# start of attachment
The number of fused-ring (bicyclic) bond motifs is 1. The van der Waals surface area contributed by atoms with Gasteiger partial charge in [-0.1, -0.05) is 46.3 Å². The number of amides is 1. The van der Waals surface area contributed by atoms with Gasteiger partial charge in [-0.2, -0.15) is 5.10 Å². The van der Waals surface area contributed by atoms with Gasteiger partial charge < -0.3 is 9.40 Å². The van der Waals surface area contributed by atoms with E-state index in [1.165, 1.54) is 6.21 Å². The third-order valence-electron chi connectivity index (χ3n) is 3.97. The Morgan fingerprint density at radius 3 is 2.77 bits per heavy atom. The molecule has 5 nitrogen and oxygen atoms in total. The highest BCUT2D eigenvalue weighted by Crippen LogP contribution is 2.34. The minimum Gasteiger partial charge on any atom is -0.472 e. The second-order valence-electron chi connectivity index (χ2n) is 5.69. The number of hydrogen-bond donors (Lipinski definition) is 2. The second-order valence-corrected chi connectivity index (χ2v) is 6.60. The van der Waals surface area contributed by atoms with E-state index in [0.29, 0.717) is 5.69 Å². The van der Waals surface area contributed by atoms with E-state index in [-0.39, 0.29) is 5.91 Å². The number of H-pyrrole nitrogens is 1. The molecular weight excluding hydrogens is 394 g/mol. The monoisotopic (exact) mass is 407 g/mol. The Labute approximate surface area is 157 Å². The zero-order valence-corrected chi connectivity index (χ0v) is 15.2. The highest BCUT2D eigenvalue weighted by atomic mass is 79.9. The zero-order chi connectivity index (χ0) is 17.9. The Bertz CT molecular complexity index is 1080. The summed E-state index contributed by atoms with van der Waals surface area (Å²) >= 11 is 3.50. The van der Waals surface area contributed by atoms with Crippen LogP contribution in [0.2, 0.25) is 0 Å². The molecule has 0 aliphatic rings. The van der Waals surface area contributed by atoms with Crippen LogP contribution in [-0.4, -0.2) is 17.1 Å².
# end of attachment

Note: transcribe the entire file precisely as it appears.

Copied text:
The number of fused-ring (bicyclic) bond motifs is 1. The van der Waals surface area contributed by atoms with Gasteiger partial charge in [-0.1, -0.05) is 46.3 Å². The number of amides is 1. The van der Waals surface area contributed by atoms with Gasteiger partial charge in [-0.2, -0.15) is 5.10 Å². The van der Waals surface area contributed by atoms with Gasteiger partial charge < -0.3 is 9.40 Å². The van der Waals surface area contributed by atoms with E-state index in [1.165, 1.54) is 6.21 Å². The third-order valence-electron chi connectivity index (χ3n) is 3.97. The Morgan fingerprint density at radius 3 is 2.77 bits per heavy atom. The molecule has 5 nitrogen and oxygen atoms in total. The highest BCUT2D eigenvalue weighted by Crippen LogP contribution is 2.34. The minimum Gasteiger partial charge on any atom is -0.472 e. The second-order valence-electron chi connectivity index (χ2n) is 5.69. The number of hydrogen-bond donors (Lipinski definition) is 2. The second-order valence-corrected chi connectivity index (χ2v) is 6.60. The van der Waals surface area contributed by atoms with E-state index in [0.29, 0.717) is 5.69 Å². The van der Waals surface area contributed by atoms with E-state index in [-0.39, 0.29) is 5.91 Å². The number of H-pyrrole nitrogens is 1. The molecular weight excluding hydrogens is 394 g/mol. The monoisotopic (exact) mass is 407 g/mol. The Labute approximate surface area is 157 Å². The zero-order valence-corrected chi connectivity index (χ0v) is 15.2. The highest BCUT2D eigenvalue weighted by atomic mass is 79.9. The zero-order chi connectivity index (χ0) is 17.9. The Bertz CT molecular complexity index is 1080. The summed E-state index contributed by atoms with van der Waals surface area (Å²) >= 11 is 3.50. The van der Waals surface area contributed by atoms with Crippen LogP contribution in [0.2, 0.25) is 0 Å². The molecule has 0 aliphatic rings. The van der Waals surface area contributed by atoms with Crippen LogP contribution in [-0.4, -0.2) is 17.1 Å².